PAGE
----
The Rubik's cube is a simple idea that's really hard to do. The cube's 6 colorful faces are each divided into 3 rows and 3 columns that can spin. You turn the sections to mix up the colors, then try to unscramble the squares to make each side all one color again. People have solved the cube at crazy-fast speeds: Collin Burns' world record
is 5 and 1/4 seconds! But at the Rubik's Cube World Championship
in Brazil in July, people did even wackier tricks. Jakub Kipa solved the cube using his feet, in just 20 seconds. Other people solve it blindfolded: they stare at the cube to remember where all the colored squares are, then shut their eyes and solve it just from memory. Erno Rubik, the inventor of the cube, must be wowed by all this: he says it took him a month to solve his own cube the first time!
Now see if you and your kids can come up with the solutions to these math challenges:
Wee ones: Do you see any cube or other rectangular box in the room? Count its "faces," or flat sides. How many does it have? Don't forget the bottom!
Little kids: If you've unscrambled 4 of the cube's 6 faces, how many more do you have left to solve? Bonus: If Jakub can solve the cube in 20 seconds and Collin can in 5 seconds, how much faster are Collin's hands than Jakub's feet?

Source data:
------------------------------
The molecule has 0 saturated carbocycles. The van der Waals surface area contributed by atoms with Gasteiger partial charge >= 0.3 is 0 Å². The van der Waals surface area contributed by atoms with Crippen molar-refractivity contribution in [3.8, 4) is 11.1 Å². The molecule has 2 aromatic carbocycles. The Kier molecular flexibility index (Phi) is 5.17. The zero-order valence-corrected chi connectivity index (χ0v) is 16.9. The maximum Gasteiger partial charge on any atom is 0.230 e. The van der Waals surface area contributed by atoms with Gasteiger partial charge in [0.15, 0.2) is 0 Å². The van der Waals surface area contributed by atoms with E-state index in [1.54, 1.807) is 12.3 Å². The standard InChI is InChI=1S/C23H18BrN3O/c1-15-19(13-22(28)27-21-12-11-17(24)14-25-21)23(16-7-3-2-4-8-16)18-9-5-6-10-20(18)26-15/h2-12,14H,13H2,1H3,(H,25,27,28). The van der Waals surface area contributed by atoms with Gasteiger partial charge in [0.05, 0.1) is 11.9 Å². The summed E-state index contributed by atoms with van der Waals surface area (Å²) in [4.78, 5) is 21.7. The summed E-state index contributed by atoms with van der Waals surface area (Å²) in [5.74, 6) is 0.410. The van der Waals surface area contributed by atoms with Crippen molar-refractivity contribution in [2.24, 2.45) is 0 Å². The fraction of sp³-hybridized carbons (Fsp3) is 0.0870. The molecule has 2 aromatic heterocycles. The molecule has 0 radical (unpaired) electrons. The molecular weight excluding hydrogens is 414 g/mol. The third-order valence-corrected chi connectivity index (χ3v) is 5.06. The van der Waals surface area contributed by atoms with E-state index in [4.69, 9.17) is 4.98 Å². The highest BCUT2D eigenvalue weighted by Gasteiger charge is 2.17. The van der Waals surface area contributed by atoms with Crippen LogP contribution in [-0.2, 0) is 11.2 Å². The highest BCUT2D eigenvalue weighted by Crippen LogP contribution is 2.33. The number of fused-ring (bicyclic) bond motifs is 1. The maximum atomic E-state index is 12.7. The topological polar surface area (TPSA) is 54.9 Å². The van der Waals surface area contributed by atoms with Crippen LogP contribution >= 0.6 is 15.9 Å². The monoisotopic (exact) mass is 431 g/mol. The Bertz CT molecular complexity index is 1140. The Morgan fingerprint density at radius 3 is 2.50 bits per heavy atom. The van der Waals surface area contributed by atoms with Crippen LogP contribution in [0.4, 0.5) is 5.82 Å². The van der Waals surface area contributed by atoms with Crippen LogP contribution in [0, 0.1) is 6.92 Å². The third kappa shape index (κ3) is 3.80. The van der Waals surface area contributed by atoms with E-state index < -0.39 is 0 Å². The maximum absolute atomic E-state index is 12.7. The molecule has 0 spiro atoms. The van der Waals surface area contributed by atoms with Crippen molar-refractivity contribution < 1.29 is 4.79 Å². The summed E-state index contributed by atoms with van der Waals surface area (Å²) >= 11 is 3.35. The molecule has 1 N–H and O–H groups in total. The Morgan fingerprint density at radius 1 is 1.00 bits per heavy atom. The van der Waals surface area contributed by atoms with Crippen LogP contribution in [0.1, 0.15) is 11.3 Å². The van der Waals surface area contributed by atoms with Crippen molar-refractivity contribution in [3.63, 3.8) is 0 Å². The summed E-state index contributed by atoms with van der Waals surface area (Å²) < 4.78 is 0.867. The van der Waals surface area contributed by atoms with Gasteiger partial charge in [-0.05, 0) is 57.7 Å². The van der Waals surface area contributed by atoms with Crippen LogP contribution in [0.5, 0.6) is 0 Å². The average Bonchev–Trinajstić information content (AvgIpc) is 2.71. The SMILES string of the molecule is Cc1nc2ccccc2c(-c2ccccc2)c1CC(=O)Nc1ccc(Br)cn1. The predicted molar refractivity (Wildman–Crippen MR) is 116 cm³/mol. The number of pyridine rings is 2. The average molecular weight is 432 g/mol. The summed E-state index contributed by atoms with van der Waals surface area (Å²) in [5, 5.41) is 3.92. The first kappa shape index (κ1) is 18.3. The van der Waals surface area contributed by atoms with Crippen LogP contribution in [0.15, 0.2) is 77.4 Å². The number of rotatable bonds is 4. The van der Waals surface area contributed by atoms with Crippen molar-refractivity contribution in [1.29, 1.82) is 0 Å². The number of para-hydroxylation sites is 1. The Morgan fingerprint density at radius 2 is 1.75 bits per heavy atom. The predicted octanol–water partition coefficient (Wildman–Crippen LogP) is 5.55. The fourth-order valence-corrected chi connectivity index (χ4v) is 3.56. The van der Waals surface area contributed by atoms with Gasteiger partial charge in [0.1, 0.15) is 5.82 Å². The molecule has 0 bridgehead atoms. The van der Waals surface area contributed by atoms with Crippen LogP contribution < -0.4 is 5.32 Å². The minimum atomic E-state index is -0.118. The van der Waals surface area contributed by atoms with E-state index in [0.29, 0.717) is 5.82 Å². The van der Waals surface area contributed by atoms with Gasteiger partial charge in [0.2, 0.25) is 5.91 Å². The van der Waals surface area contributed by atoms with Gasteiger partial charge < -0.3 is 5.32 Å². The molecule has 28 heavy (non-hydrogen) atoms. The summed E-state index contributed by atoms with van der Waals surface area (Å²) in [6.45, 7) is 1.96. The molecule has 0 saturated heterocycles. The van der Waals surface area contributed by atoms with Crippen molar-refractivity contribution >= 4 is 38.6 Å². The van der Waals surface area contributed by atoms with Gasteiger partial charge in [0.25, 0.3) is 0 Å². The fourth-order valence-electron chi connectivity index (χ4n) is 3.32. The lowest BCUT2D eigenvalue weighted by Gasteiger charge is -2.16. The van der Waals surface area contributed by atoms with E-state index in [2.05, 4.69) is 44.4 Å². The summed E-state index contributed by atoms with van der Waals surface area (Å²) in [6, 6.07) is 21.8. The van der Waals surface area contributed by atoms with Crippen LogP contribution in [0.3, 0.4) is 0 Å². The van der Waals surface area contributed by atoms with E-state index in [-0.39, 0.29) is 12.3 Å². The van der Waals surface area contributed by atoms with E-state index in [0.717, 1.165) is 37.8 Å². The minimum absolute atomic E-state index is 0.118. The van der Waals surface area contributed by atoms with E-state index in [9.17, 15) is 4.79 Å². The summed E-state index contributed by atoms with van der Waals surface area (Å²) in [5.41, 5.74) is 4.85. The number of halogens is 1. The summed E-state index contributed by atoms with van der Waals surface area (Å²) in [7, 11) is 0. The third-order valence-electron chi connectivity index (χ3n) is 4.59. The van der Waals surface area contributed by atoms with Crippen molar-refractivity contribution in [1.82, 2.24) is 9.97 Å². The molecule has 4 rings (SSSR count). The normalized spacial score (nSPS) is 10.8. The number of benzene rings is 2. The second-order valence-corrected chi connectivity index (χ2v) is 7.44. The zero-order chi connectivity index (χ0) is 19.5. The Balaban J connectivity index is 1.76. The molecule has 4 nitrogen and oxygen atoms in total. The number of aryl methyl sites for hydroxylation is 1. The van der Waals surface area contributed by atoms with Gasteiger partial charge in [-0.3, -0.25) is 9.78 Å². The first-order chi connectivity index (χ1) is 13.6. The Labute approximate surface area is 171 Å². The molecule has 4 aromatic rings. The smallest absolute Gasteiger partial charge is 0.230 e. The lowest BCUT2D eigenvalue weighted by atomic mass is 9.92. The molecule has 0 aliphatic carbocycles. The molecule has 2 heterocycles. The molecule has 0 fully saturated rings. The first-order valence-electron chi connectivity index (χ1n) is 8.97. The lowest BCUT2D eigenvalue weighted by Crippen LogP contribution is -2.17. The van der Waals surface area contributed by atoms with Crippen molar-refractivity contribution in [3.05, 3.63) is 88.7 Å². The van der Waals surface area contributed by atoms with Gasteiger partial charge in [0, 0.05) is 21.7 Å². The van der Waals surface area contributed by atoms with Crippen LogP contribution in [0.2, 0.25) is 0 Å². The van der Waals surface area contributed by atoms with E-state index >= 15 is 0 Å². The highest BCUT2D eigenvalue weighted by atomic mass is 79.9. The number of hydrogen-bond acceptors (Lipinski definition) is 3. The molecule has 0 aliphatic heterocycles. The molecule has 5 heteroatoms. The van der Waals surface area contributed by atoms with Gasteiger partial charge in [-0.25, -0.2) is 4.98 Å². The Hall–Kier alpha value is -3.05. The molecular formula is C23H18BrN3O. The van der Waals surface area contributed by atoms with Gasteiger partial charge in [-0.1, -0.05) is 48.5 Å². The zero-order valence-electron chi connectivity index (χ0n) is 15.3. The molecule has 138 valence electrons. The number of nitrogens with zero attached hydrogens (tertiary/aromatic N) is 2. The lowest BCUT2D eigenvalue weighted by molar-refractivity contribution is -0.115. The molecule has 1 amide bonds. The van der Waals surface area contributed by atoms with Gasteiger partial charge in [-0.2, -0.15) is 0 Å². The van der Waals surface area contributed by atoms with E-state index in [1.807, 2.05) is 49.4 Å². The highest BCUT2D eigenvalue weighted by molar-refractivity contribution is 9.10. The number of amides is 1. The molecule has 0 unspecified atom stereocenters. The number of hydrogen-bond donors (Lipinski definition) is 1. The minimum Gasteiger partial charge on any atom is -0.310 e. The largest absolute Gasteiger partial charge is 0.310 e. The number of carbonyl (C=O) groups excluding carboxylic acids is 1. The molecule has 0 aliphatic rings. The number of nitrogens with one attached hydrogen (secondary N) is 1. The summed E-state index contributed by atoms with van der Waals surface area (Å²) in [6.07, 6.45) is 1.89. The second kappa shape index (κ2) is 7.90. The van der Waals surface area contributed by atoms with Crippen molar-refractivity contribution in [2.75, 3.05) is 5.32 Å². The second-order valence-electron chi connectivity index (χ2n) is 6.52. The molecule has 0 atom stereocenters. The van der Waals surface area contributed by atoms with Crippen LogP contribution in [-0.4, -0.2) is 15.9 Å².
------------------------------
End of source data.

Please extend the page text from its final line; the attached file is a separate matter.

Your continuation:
Big kids: The top layer of the cube has 9 pieces, or chunks of plastic, as does the bottom layer; the middle layer adds another 4 center pieces and 4 edge pieces. If all the corner chunks and center pieces on each face are correct, how many pieces are left to solve? Bonus: The cube has 3 rows of 3 squares on each face – and then it has 6 faces. How many little squares does it have in total?
The sky's the limit: If on the blue face you've gotten 7 blue squares and 2 yellow squares, how many different ways could those 2 yellows be lined up?
Wee ones: All cubes (and any rectangular boxes, called "prisms") have 6 faces each.
Little kids: 2 faces. Bonus: 15 seconds faster.
Big kids: 12 pieces. There are 26 pieces in total, and the cube has 8 corners and 6 centers (14 solved), leaving 12 edges. Bonus: 54 squares.
The sky's the limit: 36 ways. This is a "n choose x" problem, in this case choosing 2 from 9. If the very 1st square is yellow, the 2nd yellow has 8 other spots it could go. Then start over – now if the 2nd is yellow, there are just 7 other places for the 2nd yellow, since you already covered having yellow in the first spot. Then if the 3rd is yellow, you have 6 new spots, and so on…giving you 8+7+6+5+4+3+2+1, or 36 possible pairs.